HEA BLO APP Pix4Dcatch Tokyo use case

A sharp story: modeling dinosaur teeth for exhibition

At a museum, you can’t touch the ancient dinosaur teeth, but a perfect 3D model enables you to explore every inch of the sharp fossils.

What can dinosaur teeth tell you? This is not the start of a joke, but the theme of an ongoing exhibition by the Food and Agriculture Museum connected to the Tokyo University of Agriculture. “Exploring the Mesozoic Era from Dinosaur Teeth” is aiming to let visitors carefully observe how dinosaur teeth contain lots of information about dinosaurs. The shape and distribution of the teeth in a dinosaur’s jaw highlights the ecology of the animals and what their diets were. This answers questions about the lifestyle and position of the original dinosaur in the food chain - was it at the top like a T-Rex or more like a T-Rex’s snack?

Displaying these teeth is challenging - they need to be carefully preserved. So Professor Okazawa, assisted by graduate Zhang Ka, of the Department of Bio-Production and Environment Engineering at the Tokyo University of Agriculture, used Pix4Dcatch to scan and collect data from the bones of the dinosaurs and generated 3D models to show at the exhibition.

Difficulties in handling dinosaur fossils

Working with these fossils is a very delicate process as they are millions of years old, making photo acquisition a difficult task. Handling the bones too roughly or too quickly could damage them, which can be devastating for research. Professor Okazawa and Zhang Ka were very careful as they collected data for the models. Despite this, the workflow of taking photos, importing them to Pix4Dmapper and processing took only 3 days.

IMA BLO APP Pix4Dcatch Tokyo use case dinosaur teeth
The dinosaur fossils must be carefully preserved, especially while on display

Project details

LocationTokyo, Japan
SoftwarePix4Dcatch, Pix4Dmapper
HardwareiPad Pro 2020,
CPU: AMD Ryzen 7 3700x 8-core processor
Total number of images343
Processing time30 minutes
Output3D point cloud

Prof. Okazawa had initially some troubles with collecting the images for this small scale project. He started with a digital camera and captured 300 to 1,000 images per bone. This did not accurately render the shape of the teeth, which was a major challenge as the whole point was to create exact models.

IMA BLO APP Pix4Dcatch Tokyo use case 3D model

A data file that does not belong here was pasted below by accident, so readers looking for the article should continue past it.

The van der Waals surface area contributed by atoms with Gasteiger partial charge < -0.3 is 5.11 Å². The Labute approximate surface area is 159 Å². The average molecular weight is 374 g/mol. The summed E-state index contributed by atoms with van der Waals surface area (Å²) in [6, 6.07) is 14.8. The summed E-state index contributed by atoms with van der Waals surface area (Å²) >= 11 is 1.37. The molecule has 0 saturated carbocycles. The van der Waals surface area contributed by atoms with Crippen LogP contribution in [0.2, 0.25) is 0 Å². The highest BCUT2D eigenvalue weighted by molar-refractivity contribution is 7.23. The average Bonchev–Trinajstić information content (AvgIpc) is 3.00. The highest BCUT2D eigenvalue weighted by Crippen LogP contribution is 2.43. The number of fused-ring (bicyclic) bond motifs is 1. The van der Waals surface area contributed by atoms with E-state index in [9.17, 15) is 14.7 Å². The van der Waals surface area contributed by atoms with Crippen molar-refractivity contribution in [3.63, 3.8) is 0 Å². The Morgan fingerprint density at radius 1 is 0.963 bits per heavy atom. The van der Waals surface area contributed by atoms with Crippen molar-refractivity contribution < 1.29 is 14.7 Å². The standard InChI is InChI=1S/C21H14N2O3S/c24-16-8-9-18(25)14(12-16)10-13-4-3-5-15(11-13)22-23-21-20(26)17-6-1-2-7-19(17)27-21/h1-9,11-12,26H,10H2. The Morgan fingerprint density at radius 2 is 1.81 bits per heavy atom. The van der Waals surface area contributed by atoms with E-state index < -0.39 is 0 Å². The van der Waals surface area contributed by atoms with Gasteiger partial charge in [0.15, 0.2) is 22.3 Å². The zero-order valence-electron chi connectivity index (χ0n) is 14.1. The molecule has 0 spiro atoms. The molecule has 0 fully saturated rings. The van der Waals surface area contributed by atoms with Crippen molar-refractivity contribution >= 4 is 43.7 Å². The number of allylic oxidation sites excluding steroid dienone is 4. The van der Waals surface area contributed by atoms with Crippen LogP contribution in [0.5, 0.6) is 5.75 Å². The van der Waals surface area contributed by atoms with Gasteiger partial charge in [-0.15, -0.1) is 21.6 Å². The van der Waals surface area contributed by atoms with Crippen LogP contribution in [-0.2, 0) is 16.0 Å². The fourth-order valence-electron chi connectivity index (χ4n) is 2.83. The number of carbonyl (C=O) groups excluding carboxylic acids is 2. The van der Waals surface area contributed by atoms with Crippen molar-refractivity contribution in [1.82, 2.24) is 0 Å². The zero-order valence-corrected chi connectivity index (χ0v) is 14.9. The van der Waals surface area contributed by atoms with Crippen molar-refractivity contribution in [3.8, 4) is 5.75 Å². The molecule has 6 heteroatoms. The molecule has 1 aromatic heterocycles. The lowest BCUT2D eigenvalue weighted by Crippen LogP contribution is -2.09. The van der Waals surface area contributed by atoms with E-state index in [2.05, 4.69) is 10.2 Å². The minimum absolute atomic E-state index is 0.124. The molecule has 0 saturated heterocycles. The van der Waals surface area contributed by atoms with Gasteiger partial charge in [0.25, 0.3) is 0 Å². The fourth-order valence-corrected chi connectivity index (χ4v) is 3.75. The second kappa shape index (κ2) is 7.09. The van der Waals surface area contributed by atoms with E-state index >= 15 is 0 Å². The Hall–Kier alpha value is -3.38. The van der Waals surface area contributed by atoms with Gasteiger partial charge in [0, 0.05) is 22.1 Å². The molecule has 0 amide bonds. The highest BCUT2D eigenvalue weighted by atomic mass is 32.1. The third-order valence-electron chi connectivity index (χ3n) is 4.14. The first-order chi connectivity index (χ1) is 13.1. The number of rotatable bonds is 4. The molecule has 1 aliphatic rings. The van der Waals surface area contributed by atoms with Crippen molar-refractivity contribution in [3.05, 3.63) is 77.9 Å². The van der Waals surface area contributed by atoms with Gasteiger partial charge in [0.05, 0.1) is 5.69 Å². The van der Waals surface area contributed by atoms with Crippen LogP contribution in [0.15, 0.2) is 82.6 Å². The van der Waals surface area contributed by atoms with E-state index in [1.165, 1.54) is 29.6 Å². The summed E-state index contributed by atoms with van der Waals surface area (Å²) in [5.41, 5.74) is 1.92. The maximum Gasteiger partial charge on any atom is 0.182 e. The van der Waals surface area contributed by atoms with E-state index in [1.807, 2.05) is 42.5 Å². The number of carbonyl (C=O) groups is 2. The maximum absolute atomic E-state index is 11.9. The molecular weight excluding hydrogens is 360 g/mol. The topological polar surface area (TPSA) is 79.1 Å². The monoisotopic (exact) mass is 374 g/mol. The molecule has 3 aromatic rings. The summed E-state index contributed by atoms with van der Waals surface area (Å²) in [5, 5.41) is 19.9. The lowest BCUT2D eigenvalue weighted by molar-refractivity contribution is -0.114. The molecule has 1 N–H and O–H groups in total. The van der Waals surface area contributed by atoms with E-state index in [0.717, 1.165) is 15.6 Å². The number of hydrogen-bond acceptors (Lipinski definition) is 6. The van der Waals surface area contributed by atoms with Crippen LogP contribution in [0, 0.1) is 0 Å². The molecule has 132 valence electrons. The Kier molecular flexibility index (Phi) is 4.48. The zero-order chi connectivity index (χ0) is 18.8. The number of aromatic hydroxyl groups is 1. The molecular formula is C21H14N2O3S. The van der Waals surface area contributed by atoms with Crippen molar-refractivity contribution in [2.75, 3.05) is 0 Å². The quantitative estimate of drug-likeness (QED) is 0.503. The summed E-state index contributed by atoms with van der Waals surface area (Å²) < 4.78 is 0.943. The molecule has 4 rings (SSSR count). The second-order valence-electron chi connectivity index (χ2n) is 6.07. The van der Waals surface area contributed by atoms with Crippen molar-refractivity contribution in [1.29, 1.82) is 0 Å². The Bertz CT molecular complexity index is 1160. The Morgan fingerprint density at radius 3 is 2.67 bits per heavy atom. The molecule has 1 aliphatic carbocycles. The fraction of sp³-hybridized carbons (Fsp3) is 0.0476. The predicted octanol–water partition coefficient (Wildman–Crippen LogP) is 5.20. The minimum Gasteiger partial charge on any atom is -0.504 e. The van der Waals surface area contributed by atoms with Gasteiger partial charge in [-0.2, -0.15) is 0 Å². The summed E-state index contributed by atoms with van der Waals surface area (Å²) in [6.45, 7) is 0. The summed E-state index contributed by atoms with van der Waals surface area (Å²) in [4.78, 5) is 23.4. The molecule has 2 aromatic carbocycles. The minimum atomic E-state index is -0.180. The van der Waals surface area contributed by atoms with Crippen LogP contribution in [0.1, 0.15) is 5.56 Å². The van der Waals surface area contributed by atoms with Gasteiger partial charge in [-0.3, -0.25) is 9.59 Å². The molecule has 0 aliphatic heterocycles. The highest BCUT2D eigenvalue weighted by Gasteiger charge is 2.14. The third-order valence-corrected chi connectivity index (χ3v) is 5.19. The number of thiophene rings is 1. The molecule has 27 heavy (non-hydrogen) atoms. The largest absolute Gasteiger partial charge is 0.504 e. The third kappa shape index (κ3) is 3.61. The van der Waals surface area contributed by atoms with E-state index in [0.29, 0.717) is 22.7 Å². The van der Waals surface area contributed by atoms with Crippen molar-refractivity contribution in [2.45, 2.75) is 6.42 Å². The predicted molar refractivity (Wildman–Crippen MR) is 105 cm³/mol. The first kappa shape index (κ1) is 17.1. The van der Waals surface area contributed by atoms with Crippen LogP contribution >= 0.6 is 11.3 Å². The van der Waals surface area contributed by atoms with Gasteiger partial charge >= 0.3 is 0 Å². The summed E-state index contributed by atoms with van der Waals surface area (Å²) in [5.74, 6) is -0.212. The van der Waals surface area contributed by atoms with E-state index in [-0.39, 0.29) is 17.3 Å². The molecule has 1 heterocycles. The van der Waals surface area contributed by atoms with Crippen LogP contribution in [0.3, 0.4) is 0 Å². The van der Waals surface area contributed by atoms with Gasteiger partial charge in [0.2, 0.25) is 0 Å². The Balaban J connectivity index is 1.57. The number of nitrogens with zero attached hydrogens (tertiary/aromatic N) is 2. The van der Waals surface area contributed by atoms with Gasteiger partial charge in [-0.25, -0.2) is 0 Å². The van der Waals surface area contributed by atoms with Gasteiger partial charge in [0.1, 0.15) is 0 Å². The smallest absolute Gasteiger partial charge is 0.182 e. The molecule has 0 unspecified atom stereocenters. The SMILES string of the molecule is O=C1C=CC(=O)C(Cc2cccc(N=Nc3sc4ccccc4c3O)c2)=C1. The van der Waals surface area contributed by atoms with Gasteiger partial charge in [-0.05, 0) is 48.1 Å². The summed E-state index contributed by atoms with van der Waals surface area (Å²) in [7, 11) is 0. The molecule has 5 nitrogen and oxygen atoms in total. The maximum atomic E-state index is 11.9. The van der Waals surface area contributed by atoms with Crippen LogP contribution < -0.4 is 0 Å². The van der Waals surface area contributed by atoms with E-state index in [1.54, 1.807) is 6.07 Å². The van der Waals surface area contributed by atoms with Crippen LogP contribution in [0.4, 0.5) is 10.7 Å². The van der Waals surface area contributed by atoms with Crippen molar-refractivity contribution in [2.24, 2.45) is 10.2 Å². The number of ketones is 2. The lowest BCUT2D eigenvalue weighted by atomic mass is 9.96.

The screens hosting the 3D models needed accurate outputs for the exhibition

The Pix4Dcatch app created a new opportunity for the project. Pix4Dcatch is the newest addition to Pix4D’s portfolio, empowering ground image capture for 3D modeling. The mobile app takes advantage of the LiDAR capabilities of the latest iPhones and iPads. Prof. Okazawa used an iPad Pro 2020 with Pix4Dcatch to gather data, which was processed in Pix4Dmapper in under 30 minutes. The collected images created a scaled digital twin of the dinosaur bones for the exhibition.

“Pix4Dmapper is highly versatile and can process projects regardless of the scale of the object”. - Prof. Okazawa

Modernizing museum exhibitions

After the fossils were scanned, the 3D models were displayed at the exhibition. Visitors can view the fossils from 360 degrees on public screens without missing any details.

There are two advantages to this: the teeth can still be studied and kept in a safe, preservative environment whilst visitors can explore the fossils and interact with them more closely than if the teeth were in a glass exhibition box. The models can also be used in presentations or shared with other institutions as part of continuing research into the mysteries of the dinosaurs.

“If it wasn’t for Pix4Dcatch, we could not have exhibited these 3D models. Visitors can now see the fine shapes from all angles.” - Prof. Okazawa

“Exploring the Mesozoic Era from Dinosaur Teeth” showcases the fascinating links between evolution and dinosaurs, giving an insight into the enormous creatures that used to exist. The size and scale of the dinosaurs can be hard to imagine, so having interactive models helps visitors picture them better.

Special thanks to Prof. Okazawa and Zhang Ka for their story, as well as the Tokyo University of Agriculture.

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